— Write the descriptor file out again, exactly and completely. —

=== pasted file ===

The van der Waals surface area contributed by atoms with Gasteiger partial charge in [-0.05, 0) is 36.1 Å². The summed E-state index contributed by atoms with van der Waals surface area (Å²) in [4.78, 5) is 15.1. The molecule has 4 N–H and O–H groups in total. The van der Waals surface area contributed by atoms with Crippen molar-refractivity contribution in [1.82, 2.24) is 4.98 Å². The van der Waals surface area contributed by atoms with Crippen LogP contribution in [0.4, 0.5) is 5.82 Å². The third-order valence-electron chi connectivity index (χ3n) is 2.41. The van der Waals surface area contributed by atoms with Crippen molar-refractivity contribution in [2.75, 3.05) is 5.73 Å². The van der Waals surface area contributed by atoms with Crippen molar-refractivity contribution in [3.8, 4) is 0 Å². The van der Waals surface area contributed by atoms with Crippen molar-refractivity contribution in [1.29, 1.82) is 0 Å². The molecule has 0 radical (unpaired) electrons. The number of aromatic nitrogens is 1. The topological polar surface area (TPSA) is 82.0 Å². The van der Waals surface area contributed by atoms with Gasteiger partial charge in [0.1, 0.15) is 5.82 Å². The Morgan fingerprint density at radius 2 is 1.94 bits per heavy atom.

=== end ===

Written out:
The van der Waals surface area contributed by atoms with Gasteiger partial charge in [-0.05, 0) is 36.1 Å². The summed E-state index contributed by atoms with van der Waals surface area (Å²) in [4.78, 5) is 15.1. The molecule has 4 N–H and O–H groups in total. The van der Waals surface area contributed by atoms with Crippen molar-refractivity contribution in [1.82, 2.24) is 4.98 Å². The van der Waals surface area contributed by atoms with Crippen LogP contribution in [0.4, 0.5) is 5.82 Å². The third-order valence-electron chi connectivity index (χ3n) is 2.41. The van der Waals surface area contributed by atoms with Crippen molar-refractivity contribution in [2.75, 3.05) is 5.73 Å². The van der Waals surface area contributed by atoms with Crippen molar-refractivity contribution in [3.8, 4) is 0 Å². The van der Waals surface area contributed by atoms with Crippen molar-refractivity contribution in [1.29, 1.82) is 0 Å². The molecule has 0 radical (unpaired) electrons. The number of aromatic nitrogens is 1. The topological polar surface area (TPSA) is 82.0 Å². The van der Waals surface area contributed by atoms with Gasteiger partial charge in [0.1, 0.15) is 5.82 Å². The Morgan fingerprint density at radius 2 is 1.94 bits per heavy atom.